Understanding and improving curricula: what can and can’t research do?
With schools (and soon inspectors) taking new interest in curriculum, school leaders are asking how to make use of their freedoms to interpret curriculum agendas. Discussions about ‘what works’ in a forum such as ResearchEd invariably relate to pedagogy, learning or assessment and frequently draw on empirical research drawn from fields such as cognitive science. On what sources of authority or forms of warrant should schools or teachers draw regarding curriculum? What kinds of curriculum-relevant research exist and (heresy warning) how far should we look to educational research at all for answers on choices and blends of content? This session examines the scope and limits of research that might assist us in holding sensible conversations about curriculum. It urges clarity about the kinds of questions that particular types of research can and cannot answer. Christine will advocate some under-used types of research that illuminate curriculum questions in practical ways and she will point to the dangers of appealing to ‘evidence’ before asking fundamental questions about the origin, nature and purpose of the knowledge we choose to teach.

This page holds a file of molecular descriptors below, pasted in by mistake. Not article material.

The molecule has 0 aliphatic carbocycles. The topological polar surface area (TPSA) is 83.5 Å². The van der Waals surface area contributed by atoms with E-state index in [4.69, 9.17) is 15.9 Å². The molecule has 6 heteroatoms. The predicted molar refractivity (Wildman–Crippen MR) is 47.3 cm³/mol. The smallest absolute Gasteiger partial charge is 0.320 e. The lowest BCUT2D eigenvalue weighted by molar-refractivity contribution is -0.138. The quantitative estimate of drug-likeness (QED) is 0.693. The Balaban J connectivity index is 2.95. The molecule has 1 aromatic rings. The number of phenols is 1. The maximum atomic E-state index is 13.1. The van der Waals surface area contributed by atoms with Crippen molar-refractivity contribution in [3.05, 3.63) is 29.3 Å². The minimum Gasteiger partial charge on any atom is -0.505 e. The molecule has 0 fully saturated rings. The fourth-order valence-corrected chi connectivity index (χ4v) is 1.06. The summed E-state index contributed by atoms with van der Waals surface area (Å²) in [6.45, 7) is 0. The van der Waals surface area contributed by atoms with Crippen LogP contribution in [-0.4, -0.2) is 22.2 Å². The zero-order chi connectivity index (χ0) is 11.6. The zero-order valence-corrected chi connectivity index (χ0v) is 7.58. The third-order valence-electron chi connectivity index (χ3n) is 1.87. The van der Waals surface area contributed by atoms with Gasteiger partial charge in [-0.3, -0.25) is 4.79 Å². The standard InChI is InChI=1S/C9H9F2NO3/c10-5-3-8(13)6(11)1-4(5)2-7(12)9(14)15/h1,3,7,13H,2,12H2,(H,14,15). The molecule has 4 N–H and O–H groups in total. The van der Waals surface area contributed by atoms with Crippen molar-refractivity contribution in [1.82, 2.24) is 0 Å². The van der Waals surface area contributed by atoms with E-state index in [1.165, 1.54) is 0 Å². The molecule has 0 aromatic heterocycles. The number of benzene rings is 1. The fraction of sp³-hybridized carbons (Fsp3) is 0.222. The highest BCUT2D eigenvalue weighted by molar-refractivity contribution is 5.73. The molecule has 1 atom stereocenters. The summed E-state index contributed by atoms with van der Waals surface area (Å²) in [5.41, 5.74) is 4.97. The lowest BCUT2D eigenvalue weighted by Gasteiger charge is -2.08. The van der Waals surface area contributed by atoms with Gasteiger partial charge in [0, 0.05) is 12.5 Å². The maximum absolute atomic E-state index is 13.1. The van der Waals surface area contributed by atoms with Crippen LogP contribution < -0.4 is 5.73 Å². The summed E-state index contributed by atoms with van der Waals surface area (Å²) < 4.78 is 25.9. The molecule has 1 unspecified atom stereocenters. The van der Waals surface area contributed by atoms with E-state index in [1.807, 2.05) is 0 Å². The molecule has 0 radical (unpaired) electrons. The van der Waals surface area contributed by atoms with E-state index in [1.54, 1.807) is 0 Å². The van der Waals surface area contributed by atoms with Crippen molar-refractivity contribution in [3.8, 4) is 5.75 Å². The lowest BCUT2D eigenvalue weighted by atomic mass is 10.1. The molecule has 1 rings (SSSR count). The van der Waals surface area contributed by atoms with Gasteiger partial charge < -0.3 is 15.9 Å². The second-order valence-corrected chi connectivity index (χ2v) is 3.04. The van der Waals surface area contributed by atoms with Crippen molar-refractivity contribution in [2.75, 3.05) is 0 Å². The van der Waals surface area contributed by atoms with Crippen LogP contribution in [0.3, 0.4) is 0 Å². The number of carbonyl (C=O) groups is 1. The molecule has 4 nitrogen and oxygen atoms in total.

Christine Counsell is Director of Education at the Inspiration Trust, a Multi-Academy Trust in Norfolk. Formerly teacher-trainer for 19 years at the University of Cambridge Faculty of Education, she built school-based subject mentor communities that read enough to properly own an ITT course. She is currently a member of Ofsted’s Curriculum Advisory Panel and served on the DfE’s workload review group in 2016. Author, editor, blogger and international consultant on curriculum and teaching, Christine has specialised in supporting history teaching in post-conflict zones.